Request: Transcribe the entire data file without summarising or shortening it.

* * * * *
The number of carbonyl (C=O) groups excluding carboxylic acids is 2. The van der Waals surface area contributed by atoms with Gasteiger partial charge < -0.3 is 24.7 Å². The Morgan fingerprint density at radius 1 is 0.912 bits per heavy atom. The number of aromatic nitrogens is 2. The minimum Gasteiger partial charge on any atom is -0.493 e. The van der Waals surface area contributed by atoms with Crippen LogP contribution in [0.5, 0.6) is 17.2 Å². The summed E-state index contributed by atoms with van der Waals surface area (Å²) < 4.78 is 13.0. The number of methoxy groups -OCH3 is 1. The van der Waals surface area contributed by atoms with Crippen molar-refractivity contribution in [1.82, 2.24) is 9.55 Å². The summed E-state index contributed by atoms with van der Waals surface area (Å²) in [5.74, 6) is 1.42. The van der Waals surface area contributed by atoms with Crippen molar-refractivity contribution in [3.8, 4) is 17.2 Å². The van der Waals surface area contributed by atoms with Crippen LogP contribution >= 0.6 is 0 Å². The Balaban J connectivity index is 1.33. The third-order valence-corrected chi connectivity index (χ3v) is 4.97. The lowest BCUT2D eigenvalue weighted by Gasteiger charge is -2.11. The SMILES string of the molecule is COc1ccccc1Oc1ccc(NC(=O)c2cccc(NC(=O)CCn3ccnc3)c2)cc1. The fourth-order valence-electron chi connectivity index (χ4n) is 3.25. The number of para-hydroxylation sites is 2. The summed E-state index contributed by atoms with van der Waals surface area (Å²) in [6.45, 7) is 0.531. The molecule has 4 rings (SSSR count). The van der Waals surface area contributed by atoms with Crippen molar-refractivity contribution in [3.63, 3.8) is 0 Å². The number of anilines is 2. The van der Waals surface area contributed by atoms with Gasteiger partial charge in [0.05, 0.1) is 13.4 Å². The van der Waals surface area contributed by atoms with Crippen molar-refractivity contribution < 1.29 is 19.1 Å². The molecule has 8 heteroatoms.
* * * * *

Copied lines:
The number of carbonyl (C=O) groups excluding carboxylic acids is 2. The van der Waals surface area contributed by atoms with Gasteiger partial charge < -0.3 is 24.7 Å². The Morgan fingerprint density at radius 1 is 0.912 bits per heavy atom. The number of aromatic nitrogens is 2. The minimum Gasteiger partial charge on any atom is -0.493 e. The van der Waals surface area contributed by atoms with Crippen LogP contribution in [0.5, 0.6) is 17.2 Å². The summed E-state index contributed by atoms with van der Waals surface area (Å²) < 4.78 is 13.0. The number of methoxy groups -OCH3 is 1. The van der Waals surface area contributed by atoms with Crippen molar-refractivity contribution in [1.82, 2.24) is 9.55 Å². The summed E-state index contributed by atoms with van der Waals surface area (Å²) in [5.74, 6) is 1.42. The van der Waals surface area contributed by atoms with Crippen molar-refractivity contribution in [3.8, 4) is 17.2 Å². The van der Waals surface area contributed by atoms with Crippen LogP contribution >= 0.6 is 0 Å². The Balaban J connectivity index is 1.33. The third-order valence-corrected chi connectivity index (χ3v) is 4.97. The lowest BCUT2D eigenvalue weighted by Gasteiger charge is -2.11. The SMILES string of the molecule is COc1ccccc1Oc1ccc(NC(=O)c2cccc(NC(=O)CCn3ccnc3)c2)cc1. The fourth-order valence-electron chi connectivity index (χ4n) is 3.25. The number of para-hydroxylation sites is 2. The summed E-state index contributed by atoms with van der Waals surface area (Å²) in [6.45, 7) is 0.531. The molecule has 4 rings (SSSR count). The van der Waals surface area contributed by atoms with Crippen molar-refractivity contribution in [3.63, 3.8) is 0 Å². The number of anilines is 2. The van der Waals surface area contributed by atoms with Gasteiger partial charge in [0.05, 0.1) is 13.4 Å². The van der Waals surface area contributed by atoms with Crippen molar-refractivity contribution < 1.29 is 19.1 Å². The molecule has 8 heteroatoms.